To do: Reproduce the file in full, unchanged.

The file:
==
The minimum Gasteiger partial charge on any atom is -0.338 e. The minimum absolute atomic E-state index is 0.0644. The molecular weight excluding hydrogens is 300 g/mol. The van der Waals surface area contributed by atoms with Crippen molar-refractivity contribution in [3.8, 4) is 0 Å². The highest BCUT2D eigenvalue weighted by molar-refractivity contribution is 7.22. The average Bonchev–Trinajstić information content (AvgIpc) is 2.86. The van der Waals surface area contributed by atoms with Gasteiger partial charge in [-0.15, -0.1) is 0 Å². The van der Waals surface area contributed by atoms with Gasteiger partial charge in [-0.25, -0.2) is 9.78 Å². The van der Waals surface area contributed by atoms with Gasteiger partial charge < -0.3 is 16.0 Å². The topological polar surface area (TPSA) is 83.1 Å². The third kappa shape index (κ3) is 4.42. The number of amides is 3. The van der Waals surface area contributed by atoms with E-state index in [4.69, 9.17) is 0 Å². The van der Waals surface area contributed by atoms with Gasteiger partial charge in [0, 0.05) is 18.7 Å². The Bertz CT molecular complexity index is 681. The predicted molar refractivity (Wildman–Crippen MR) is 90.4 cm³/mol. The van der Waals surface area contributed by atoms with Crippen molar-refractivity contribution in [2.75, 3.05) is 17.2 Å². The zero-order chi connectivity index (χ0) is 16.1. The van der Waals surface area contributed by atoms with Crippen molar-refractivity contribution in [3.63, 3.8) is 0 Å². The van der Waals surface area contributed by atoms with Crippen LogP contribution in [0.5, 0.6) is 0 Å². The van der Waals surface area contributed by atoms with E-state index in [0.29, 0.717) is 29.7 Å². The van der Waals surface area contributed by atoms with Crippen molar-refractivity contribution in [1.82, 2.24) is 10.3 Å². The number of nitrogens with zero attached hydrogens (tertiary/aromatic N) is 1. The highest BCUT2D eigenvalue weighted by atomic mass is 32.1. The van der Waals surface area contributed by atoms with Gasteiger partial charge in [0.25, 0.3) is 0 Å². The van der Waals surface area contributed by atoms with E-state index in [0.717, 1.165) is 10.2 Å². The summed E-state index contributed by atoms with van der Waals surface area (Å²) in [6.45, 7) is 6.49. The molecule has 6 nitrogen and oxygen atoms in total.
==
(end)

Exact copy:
The minimum Gasteiger partial charge on any atom is -0.338 e. The minimum absolute atomic E-state index is 0.0644. The molecular weight excluding hydrogens is 300 g/mol. The van der Waals surface area contributed by atoms with Crippen molar-refractivity contribution in [3.8, 4) is 0 Å². The highest BCUT2D eigenvalue weighted by molar-refractivity contribution is 7.22. The average Bonchev–Trinajstić information content (AvgIpc) is 2.86. The van der Waals surface area contributed by atoms with Gasteiger partial charge in [-0.15, -0.1) is 0 Å². The van der Waals surface area contributed by atoms with Gasteiger partial charge in [-0.25, -0.2) is 9.78 Å². The van der Waals surface area contributed by atoms with Gasteiger partial charge < -0.3 is 16.0 Å². The topological polar surface area (TPSA) is 83.1 Å². The third kappa shape index (κ3) is 4.42. The number of amides is 3. The van der Waals surface area contributed by atoms with E-state index in [4.69, 9.17) is 0 Å². The van der Waals surface area contributed by atoms with Gasteiger partial charge in [0, 0.05) is 18.7 Å². The Bertz CT molecular complexity index is 681. The predicted molar refractivity (Wildman–Crippen MR) is 90.4 cm³/mol. The van der Waals surface area contributed by atoms with Crippen molar-refractivity contribution in [2.75, 3.05) is 17.2 Å². The zero-order chi connectivity index (χ0) is 16.1. The van der Waals surface area contributed by atoms with Crippen molar-refractivity contribution in [3.63, 3.8) is 0 Å². The van der Waals surface area contributed by atoms with Crippen LogP contribution in [0.5, 0.6) is 0 Å². The van der Waals surface area contributed by atoms with E-state index in [0.29, 0.717) is 29.7 Å². The van der Waals surface area contributed by atoms with Crippen molar-refractivity contribution in [1.82, 2.24) is 10.3 Å². The number of nitrogens with zero attached hydrogens (tertiary/aromatic N) is 1. The highest BCUT2D eigenvalue weighted by atomic mass is 32.1. The van der Waals surface area contributed by atoms with Gasteiger partial charge in [0.25, 0.3) is 0 Å². The van der Waals surface area contributed by atoms with E-state index in [0.717, 1.165) is 10.2 Å². The summed E-state index contributed by atoms with van der Waals surface area (Å²) in [6.45, 7) is 6.49. The molecule has 6 nitrogen and oxygen atoms in total.